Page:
Gerri’s sympathetic engagement with the spiritual realm is also prominent in her contributions to another American Folklife Center field project, the 1979 Rhode Island Folklife Project. In that state, religious expression has a different look and feel from the Blue Ridge Mountains, reflecting Rhode Island’s industrial history, which brought many European nationalities, French Canadians, and others to the state.
Gerri’s notes from church services sometimes convey a vivid sense of “doing fieldwork,” like this self-deprecating example from St. Ann’s Roman Catholic Church in Woonsocket (a spectacular building that is now a cultural center). Gerri was accompanied by project photographer Henry Horenstein. Before the service, she wrote, the Rev. Eugene Lessard had instructed Henry: “Just be discreet. I don’t want people looking at you instead of paying attention to the service.” Gerri added, “Those words were to haunt me later on.” Her fieldnotes for August 26, 1979, continue:
In the middle of that service, the baptism was carried out. The marble font had already been placed at the front of the church and each couple, each foursome actually, with a child came up to the front [to be] baptised. The child was baptised by the priest, and then the parents stood in a line. At about this time I was shocked to see Henry leap over the altar rail and stand right next to the priest in order to get some good photographs. I was in agony at the rear of the church. I was certain that Father Lessard was just going to string me up. As it turned out it didn’t bother him at all. He didn’t suffer nearly as much as I did. In any event once all the families were lined up at the front of the church, the baptism was then completed, and they returned to their seats, and the rest of the service continued.
Gerri’s writings convey the importance and value of documenting people’s lives and thoughts. In another account from Rhode Island, she wrote of interviewing Mr. and Mrs. Romeo Berthiaume, a couple of French Canadian heritage. Here are Gerri’s notes from her visit the Berthiaume’s home in Woonsocket in August 1979:
I set up the tape recorder, we started tape recording probably about 6:30 or a quarter to seven, and in that first tape I hardly had to say one word. I began by saying, “tell me about yourself,” and he started in. He has a structured tale that he wants to tell without interruption, and it was not necessary for me throughout the first twenty minutes of the tape to say a word. He has it clearly outlined in his mind. . . . He has a very strong sense of his own professional commitment to what he considers French folksong. A folksong has a particular meaning for him. By French folksong he means the old folksongs sung in French, particularly those from French Canadian culture. When he was done presenting his life, I then switched the mike over to Mrs. Berthiaume so that she could do the same thing. I again had this strong sense that she had a tale to tell and that we would not get into any serious conversation until these two people had been allowed to give their own particular sense of self. She talked for a while. It was interesting to observe both of them at this point. During this first half hour, as they were talking, both of them leaned into the microphone and neither one of them looked at me. As hard as I tried to maintain eye contact with them, they were not talking to me. They were talking to the microphone; they were talking to future generations during the first tape. After they got through their separate structured reminiscences, then we carried on a normal conversation with eye contact, questions and answers and the kind of interaction that one would find more normal. But that first tape is very interesting in terms of what they felt they had to say about their lives and French Canadian culture in general.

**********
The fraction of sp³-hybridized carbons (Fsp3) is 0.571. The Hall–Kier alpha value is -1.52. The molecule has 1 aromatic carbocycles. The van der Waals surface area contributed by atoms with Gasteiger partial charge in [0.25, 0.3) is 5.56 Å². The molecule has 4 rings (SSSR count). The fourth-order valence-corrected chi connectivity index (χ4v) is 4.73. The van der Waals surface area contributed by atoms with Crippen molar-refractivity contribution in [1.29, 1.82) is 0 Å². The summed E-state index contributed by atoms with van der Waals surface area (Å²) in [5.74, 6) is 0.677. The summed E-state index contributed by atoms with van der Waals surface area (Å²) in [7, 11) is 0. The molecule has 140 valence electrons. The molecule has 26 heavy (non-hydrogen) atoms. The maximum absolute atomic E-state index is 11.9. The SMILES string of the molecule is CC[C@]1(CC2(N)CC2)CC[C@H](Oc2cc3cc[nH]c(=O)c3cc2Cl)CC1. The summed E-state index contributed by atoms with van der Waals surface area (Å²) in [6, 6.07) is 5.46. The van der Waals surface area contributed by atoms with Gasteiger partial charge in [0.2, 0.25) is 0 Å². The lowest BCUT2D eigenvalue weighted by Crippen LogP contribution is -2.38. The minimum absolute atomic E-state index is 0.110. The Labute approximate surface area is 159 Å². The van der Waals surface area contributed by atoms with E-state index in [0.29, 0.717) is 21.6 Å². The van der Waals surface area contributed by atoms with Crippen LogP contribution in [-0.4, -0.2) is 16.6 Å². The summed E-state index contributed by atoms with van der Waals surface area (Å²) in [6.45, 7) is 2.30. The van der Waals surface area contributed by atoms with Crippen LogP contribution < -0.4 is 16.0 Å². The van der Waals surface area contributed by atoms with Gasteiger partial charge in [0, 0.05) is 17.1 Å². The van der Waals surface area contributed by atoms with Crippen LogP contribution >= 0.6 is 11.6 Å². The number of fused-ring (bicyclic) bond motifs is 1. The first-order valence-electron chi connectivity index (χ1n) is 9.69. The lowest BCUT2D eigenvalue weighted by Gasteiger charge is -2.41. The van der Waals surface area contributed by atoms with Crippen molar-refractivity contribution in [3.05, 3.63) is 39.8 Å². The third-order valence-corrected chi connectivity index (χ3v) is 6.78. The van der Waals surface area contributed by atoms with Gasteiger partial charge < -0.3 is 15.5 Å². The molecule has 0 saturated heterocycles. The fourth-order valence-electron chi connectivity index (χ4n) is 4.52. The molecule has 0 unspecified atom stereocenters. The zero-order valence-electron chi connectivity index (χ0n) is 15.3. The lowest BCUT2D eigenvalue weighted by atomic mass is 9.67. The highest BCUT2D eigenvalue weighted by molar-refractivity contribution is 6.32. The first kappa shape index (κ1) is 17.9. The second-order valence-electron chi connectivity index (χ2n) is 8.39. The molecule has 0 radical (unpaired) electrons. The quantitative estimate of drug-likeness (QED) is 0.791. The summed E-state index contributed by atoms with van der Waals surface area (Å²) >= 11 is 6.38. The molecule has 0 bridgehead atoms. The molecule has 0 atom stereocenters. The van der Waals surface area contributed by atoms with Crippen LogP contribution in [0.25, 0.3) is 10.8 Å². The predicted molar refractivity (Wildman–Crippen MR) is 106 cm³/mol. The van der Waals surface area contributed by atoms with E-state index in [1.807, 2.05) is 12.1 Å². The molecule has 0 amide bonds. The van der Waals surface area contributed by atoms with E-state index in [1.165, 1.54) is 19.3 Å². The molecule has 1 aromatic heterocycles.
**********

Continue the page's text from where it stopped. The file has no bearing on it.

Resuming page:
(Listen to Romeo Berthiaume singing “La Soupe aux Pois” in the player below.)
In the years that followed her participation in the folklife field projects, Gerri turned to other pursuits: she taught training courses for low-income students and, for a decade, managed a donut business that expanded from three to six shops. Her husband Jim recalls that she often adopted Persian and Himalayan cats, had a reputation for her “wicked wit,” and (connecting back to her Minnesota youth), labeled herself as an active Hubert Humphrey Democrat.
At the American Folklife Center, we recall her words about the Berthiaumes “talking to future generations,” confident that the products of Gerri’s folklife fieldwork will also speak to future generations, a testimony to the attention she paid to what was important to people, and the care she gave to preparing a documentary record with permanent value.
Note: We are not sure of the identities of people in the baptism photos above. If you know who they are, please leave us a comment to let us know!